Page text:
Editorial: Learn how to escape a rip current
The Associated Press reported an alarming story last week: 10 drownings due to rip currents on the northern Gulf Coast in the last two weeks of June. Reports indicate the number has grown to 15 since then, although it's not clear that rip currents have been involved in them all.
The waters did not just claim weak swimmers. Some were athletic. A firefighter from Georgia for one. Fathers trying to rescue their children in two cases.
At least six of the deaths took place near Panama City Beach on the Florida panhandle. The awful news stretched west along Alabama beaches too.
Tragic story. Sadly, there are tragic stories every day. So many that it is easy to become numb to them.
Awhile back if we had come across this story, we too may have simply paused, then quickly moved on.
But the heartache is too close now to look away.
On vacation two years ago, our friend and colleague Pete Rosengren, the Daily Herald's 42-year-old vice president of sales and digital strategies, died in those same waters while rescuing children caught in a rip current.
One of the true dangers of rip currents, whether you're talking about in the Great Lakes or in the great oceans, is that most of us do not take them seriously enough.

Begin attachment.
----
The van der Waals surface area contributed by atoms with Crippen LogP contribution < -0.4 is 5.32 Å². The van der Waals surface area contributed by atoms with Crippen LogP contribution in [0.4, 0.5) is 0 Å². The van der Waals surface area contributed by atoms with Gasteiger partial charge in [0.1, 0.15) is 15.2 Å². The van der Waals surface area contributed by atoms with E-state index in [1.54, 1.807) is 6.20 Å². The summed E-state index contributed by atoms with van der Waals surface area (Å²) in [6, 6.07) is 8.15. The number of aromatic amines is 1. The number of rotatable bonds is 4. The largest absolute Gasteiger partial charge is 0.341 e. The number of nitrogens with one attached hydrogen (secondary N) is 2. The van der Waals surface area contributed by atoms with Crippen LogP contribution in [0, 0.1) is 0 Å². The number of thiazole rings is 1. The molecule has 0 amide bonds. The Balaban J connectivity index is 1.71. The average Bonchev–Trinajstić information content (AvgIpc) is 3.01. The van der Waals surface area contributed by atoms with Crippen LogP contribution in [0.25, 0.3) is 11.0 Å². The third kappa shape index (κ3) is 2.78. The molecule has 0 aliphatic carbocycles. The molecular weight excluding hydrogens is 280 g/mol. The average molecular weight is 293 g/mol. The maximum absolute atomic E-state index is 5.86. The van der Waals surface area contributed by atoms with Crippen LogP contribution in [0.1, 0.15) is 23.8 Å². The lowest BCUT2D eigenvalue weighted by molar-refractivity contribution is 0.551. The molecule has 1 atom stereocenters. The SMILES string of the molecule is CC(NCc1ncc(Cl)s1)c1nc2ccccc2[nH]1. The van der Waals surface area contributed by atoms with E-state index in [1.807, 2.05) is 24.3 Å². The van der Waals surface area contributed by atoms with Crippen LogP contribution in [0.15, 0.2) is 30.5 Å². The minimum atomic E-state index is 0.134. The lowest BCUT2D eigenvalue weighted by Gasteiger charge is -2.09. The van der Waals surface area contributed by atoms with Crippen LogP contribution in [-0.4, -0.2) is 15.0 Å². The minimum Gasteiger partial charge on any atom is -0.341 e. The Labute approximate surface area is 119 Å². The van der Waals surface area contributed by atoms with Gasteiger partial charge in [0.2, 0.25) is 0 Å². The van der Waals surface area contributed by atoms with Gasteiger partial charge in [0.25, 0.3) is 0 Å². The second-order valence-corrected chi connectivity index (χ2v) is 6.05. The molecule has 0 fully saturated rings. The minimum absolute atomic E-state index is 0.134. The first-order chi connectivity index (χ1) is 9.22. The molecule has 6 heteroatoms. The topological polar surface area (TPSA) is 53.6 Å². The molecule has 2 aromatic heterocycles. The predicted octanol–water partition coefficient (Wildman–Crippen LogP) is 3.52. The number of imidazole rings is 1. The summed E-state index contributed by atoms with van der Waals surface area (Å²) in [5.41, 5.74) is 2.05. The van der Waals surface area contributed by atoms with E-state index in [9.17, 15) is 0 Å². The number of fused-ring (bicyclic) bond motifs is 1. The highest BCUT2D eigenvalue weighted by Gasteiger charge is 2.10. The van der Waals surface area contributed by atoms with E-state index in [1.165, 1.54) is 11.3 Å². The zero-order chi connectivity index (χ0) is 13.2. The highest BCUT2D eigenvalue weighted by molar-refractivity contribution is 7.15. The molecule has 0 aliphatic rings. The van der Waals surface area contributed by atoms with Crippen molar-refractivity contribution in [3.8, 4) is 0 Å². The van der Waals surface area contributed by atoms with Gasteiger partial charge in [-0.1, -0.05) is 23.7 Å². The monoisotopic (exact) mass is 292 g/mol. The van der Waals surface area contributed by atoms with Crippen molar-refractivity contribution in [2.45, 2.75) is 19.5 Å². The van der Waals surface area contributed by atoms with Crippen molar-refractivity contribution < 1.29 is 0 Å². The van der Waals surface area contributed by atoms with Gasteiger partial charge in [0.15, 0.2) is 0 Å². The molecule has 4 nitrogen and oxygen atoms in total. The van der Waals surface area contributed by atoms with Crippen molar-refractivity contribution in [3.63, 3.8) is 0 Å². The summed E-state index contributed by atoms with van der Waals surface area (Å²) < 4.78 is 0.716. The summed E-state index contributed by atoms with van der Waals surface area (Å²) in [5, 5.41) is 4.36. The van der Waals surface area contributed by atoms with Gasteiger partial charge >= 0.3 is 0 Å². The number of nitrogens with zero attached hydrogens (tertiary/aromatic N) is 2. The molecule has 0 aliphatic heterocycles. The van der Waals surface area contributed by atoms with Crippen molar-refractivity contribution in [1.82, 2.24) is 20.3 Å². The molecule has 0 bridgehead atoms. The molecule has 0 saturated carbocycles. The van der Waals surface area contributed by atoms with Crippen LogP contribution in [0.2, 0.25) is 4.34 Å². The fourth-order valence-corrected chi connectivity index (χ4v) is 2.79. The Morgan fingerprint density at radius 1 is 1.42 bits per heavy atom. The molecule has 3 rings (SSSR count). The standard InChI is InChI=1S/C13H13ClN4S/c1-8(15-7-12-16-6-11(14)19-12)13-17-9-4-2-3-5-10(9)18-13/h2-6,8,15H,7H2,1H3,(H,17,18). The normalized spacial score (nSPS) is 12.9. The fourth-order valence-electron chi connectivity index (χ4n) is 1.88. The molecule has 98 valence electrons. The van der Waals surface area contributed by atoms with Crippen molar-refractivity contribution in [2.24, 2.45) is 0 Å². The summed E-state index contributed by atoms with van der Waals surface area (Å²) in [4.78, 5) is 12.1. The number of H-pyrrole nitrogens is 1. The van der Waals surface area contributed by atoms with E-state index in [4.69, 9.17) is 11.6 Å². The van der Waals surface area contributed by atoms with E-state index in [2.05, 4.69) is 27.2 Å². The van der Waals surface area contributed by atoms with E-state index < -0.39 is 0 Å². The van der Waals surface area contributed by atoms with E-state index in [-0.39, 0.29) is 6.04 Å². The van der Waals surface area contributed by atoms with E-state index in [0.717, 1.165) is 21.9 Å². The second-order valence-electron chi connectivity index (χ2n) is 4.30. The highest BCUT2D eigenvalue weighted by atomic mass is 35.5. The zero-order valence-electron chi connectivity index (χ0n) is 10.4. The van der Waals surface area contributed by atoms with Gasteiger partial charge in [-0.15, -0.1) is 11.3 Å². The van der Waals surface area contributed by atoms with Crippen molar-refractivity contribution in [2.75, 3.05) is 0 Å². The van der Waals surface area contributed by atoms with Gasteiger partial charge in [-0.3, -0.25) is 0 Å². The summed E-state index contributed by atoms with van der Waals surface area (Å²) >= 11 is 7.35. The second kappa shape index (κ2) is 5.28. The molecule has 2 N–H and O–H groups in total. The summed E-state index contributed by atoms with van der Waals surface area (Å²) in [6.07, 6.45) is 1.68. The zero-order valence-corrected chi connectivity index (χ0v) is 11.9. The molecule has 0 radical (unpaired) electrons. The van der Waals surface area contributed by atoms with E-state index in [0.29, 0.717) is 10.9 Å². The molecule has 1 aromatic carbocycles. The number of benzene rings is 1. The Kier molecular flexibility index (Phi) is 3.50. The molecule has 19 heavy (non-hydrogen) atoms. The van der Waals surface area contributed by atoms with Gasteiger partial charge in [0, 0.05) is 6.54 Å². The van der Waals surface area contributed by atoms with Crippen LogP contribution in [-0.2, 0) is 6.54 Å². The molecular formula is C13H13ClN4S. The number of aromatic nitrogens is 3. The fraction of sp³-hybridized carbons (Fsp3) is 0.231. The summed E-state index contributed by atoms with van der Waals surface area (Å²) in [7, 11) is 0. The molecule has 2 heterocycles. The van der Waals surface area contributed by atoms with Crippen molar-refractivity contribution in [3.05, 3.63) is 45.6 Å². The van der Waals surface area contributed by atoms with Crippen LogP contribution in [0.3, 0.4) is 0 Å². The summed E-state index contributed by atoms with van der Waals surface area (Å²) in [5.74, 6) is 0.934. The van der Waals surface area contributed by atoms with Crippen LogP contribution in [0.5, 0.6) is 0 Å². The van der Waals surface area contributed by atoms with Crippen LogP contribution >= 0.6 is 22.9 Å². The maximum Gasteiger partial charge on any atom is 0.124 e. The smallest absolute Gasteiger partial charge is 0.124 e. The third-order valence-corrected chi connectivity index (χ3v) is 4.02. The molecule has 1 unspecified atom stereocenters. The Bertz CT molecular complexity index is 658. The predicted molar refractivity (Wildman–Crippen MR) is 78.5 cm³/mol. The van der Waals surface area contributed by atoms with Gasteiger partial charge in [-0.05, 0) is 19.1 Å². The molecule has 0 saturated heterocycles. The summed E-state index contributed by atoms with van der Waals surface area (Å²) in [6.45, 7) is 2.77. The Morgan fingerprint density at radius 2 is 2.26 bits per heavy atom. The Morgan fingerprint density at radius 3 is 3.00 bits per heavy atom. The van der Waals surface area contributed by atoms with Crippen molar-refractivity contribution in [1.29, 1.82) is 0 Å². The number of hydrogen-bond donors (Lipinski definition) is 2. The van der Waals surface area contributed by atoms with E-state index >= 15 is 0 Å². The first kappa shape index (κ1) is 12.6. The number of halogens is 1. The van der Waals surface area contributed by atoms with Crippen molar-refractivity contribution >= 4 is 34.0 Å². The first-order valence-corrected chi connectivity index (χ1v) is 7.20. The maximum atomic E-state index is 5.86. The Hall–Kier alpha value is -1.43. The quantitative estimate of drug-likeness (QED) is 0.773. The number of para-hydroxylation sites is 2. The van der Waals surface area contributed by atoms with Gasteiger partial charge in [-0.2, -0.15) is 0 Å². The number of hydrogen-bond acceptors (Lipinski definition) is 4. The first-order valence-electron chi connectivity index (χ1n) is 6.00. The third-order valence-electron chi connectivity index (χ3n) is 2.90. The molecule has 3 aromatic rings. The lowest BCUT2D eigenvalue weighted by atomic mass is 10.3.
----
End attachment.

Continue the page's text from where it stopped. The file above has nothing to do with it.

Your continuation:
We don't think about them. Just as we don't think about what we would do if we drove our car into a retention pond on a stormy night.
The threats seem remote. But they are all too real. The Gulf Coast story is just a headline teasing to far more recurrent tragedies. Across the country in the last week of June alone, 55 people drowned in rip currents, according to the National Oceanic and Atmospheric Administration.
Don't wait until you're in one to learn how to react. Because if you wait until then, your instincts might prompt you to do the exact opposite of what you need to do.
You do not fight a rip current. You go out with it, then swim across.
The first rule in surviving a rip current, of course, is to avoid getting into one in the first place. If warning flags are posted, take heed and appropriate precautions. That includes staying out of the water if the flags indicate it is dangerous.
Swim where there are lifeguards.
If you do get caught in a rip current, remember these lessons that water safety experts told one of our reporters not long ago:
Rip currents typically aren't more than 15 yards wide and 100 yards long, and while they don't pull people under water, they can carry them 50 to 100 yards from shore faster and harder than an Olympic swimmer can swim.
If you're caught in one, stay calm. Panic can make you try to swim against the current and that leads only to exhaustion.
Instead, try to reach the surface on your back and let the current take you out until you're able to swim parallel to the shore -- across the current. Once out of the current, then it is safe to swim toward the beach.
This technique may seem counterintuitive. But it could save your life. Commit it to memory. And teach it to those you love.